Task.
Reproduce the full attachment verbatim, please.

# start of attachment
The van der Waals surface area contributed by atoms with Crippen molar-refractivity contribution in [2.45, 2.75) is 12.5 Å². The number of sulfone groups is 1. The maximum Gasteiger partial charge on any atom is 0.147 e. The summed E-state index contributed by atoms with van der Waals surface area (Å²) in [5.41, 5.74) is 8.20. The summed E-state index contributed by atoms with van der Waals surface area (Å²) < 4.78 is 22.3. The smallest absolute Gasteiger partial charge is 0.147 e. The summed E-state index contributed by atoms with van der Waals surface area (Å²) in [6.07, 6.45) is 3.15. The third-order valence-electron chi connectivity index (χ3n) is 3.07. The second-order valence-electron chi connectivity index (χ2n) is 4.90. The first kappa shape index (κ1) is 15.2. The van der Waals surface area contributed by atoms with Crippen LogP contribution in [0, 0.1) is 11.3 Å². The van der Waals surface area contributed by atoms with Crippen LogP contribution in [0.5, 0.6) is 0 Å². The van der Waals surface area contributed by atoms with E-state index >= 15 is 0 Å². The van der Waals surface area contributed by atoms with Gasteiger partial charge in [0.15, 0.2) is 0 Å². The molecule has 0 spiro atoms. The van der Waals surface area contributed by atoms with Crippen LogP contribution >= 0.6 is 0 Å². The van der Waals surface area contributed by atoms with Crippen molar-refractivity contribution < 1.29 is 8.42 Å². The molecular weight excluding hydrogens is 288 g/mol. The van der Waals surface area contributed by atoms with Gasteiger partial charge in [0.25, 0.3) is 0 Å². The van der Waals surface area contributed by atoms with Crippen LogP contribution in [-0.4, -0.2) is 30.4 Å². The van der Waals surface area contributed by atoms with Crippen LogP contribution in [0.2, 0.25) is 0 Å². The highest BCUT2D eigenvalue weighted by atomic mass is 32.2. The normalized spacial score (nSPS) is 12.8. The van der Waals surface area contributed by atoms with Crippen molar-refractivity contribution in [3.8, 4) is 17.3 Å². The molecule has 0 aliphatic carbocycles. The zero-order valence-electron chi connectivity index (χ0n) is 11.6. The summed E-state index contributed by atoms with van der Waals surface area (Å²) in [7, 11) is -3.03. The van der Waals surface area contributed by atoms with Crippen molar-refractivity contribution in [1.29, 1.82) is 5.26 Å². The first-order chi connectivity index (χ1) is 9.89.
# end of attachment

The van der Waals surface area contributed by atoms with Crippen molar-refractivity contribution in [2.45, 2.75) is 12.5 Å². The number of sulfone groups is 1. The maximum Gasteiger partial charge on any atom is 0.147 e. The summed E-state index contributed by atoms with van der Waals surface area (Å²) in [5.41, 5.74) is 8.20. The summed E-state index contributed by atoms with van der Waals surface area (Å²) < 4.78 is 22.3. The smallest absolute Gasteiger partial charge is 0.147 e. The summed E-state index contributed by atoms with van der Waals surface area (Å²) in [6.07, 6.45) is 3.15. The third-order valence-electron chi connectivity index (χ3n) is 3.07. The second-order valence-electron chi connectivity index (χ2n) is 4.90. The first kappa shape index (κ1) is 15.2. The van der Waals surface area contributed by atoms with Crippen LogP contribution in [0, 0.1) is 11.3 Å². The van der Waals surface area contributed by atoms with Crippen LogP contribution in [0.5, 0.6) is 0 Å². The van der Waals surface area contributed by atoms with E-state index >= 15 is 0 Å². The van der Waals surface area contributed by atoms with Gasteiger partial charge in [0.15, 0.2) is 0 Å². The molecule has 0 spiro atoms. The van der Waals surface area contributed by atoms with Crippen LogP contribution >= 0.6 is 0 Å². The van der Waals surface area contributed by atoms with Crippen molar-refractivity contribution < 1.29 is 8.42 Å². The molecular weight excluding hydrogens is 288 g/mol. The van der Waals surface area contributed by atoms with Gasteiger partial charge in [0.25, 0.3) is 0 Å². The van der Waals surface area contributed by atoms with Crippen LogP contribution in [-0.4, -0.2) is 30.4 Å². The van der Waals surface area contributed by atoms with Crippen LogP contribution in [0.2, 0.25) is 0 Å². The highest BCUT2D eigenvalue weighted by atomic mass is 32.2. The normalized spacial score (nSPS) is 12.8. The van der Waals surface area contributed by atoms with Crippen molar-refractivity contribution in [3.8, 4) is 17.3 Å². The molecule has 0 aliphatic carbocycles. The zero-order valence-electron chi connectivity index (χ0n) is 11.6. The summed E-state index contributed by atoms with van der Waals surface area (Å²) in [7, 11) is -3.03. The van der Waals surface area contributed by atoms with Crippen molar-refractivity contribution in [1.29, 1.82) is 5.26 Å². The first-order chi connectivity index (χ1) is 9.89.